Is war in our genes?

    Sebastian Junger, embedded.

    Science writer John Horgan on Sebastian Junger on war:

    Describing himself as an antiwar liberal (who thinks the U.S. botched its occupation of Afghanistan but fears that worse bloodshed will result if the U.S. abruptly withdraws), [Junger] said his reporting and research led him to the disturbing conclusion that war stems from innate male urges. I disagree. Here are some counterarguments to Junger’s contention that we’re “hardwired” for war:

    • The evidence that war is in our genes is flimsy to nonexistent. Lethal raiding among chimpanzees, our closest relatives, is often cited as strong evidence that human warfare is ancient and innate. But as I pointed out in a previous post, scientists have observed a total of 31 chimpicides over the past half century; many chimp communities have never been observed engaging in deadly raids. Even Wrangham has acknowledged that chimpanzee raids are “certainly rare.”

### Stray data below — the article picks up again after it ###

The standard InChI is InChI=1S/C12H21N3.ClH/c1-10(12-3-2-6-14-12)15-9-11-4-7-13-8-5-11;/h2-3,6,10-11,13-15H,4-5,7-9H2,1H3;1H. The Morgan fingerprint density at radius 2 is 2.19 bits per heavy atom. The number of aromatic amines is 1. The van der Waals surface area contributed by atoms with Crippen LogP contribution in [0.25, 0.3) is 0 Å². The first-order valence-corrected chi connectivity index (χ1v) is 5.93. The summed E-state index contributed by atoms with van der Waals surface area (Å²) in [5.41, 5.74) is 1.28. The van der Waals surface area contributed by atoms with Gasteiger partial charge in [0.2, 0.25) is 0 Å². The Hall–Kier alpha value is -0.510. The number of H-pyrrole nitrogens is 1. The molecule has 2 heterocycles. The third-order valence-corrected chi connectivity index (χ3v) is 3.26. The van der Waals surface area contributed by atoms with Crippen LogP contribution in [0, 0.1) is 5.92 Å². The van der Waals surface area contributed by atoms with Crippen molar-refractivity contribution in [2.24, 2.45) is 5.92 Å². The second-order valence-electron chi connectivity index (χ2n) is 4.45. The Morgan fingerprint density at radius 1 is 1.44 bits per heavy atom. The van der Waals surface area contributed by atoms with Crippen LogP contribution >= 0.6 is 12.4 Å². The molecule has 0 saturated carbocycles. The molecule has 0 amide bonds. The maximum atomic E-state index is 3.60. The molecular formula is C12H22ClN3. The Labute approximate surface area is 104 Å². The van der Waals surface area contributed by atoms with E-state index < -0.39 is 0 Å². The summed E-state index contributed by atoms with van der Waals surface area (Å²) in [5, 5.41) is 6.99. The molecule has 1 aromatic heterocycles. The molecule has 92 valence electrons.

• The oldest clear-cut evidence for lethal group violence by humans dates back not millions or hundreds of thousands of years but only 13,000 years. Moreover, as an excellent recent article on this Web site points out, tribal societies in regions such as the U.S. Southwest did not fight continuously; they lived peacefully for centuries before erupting into violence. These patterns are not consistent with behavior that is instinctual or “hardwired.”

    • Young men who are willing and even eager to fight certainly help make wars possible, but that doesn’t mean that these young men cause wars or that all young men are itching for a fight. President George W. Bush and Vice President Dick Cheney launched the current U.S. wars in Afghanistan and Iraq, but they went to great lengths as young men to avoid serving in the Vietnam War. (This irony brings to mind something that World War II hero Sen. George McGovern said in 1971: “I’m tired of old men dreaming up wars for young men to fight.”)

    • Junger claims that the “moral basis of the war doesn’t seem to interest soldiers [in Afghanistan] much, and its long-term success or failure has a relevance of almost zero.” The Americans in Restrepo may be fighting for fighting’s sake, but surely that isn’t true of their Taliban and al Qaeda opponents. Moreover, does anyone really think that the young men who have been battling in the streets of Cairo and Alexandria lately are not fighting for a higher cause?

    Read more at Scientific American.



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